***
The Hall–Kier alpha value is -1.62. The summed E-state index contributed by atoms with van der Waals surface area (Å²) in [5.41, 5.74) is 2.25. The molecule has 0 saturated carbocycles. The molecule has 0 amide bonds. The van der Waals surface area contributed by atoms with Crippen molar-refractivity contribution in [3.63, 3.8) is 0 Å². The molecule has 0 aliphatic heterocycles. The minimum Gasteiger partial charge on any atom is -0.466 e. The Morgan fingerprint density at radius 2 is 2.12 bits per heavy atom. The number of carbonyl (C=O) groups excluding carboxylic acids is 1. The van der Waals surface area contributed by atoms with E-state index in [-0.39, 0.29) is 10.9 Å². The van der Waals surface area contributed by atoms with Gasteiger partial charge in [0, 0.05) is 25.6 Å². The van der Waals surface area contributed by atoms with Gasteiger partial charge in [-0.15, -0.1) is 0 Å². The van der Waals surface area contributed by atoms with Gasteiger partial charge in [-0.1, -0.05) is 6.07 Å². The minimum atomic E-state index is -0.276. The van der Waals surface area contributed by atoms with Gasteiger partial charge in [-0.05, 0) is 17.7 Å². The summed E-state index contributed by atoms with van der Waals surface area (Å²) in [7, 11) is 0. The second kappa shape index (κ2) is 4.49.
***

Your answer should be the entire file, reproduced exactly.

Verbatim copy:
The Hall–Kier alpha value is -1.62. The summed E-state index contributed by atoms with van der Waals surface area (Å²) in [5.41, 5.74) is 2.25. The molecule has 0 saturated carbocycles. The molecule has 0 amide bonds. The van der Waals surface area contributed by atoms with Crippen molar-refractivity contribution in [3.63, 3.8) is 0 Å². The molecule has 0 aliphatic heterocycles. The minimum Gasteiger partial charge on any atom is -0.466 e. The Morgan fingerprint density at radius 2 is 2.12 bits per heavy atom. The number of carbonyl (C=O) groups excluding carboxylic acids is 1. The van der Waals surface area contributed by atoms with E-state index in [-0.39, 0.29) is 10.9 Å². The van der Waals surface area contributed by atoms with Gasteiger partial charge in [0, 0.05) is 25.6 Å². The van der Waals surface area contributed by atoms with Gasteiger partial charge in [-0.15, -0.1) is 0 Å². The van der Waals surface area contributed by atoms with Gasteiger partial charge in [-0.1, -0.05) is 6.07 Å². The minimum atomic E-state index is -0.276. The van der Waals surface area contributed by atoms with Gasteiger partial charge in [-0.05, 0) is 17.7 Å². The summed E-state index contributed by atoms with van der Waals surface area (Å²) in [7, 11) is 0. The second kappa shape index (κ2) is 4.49.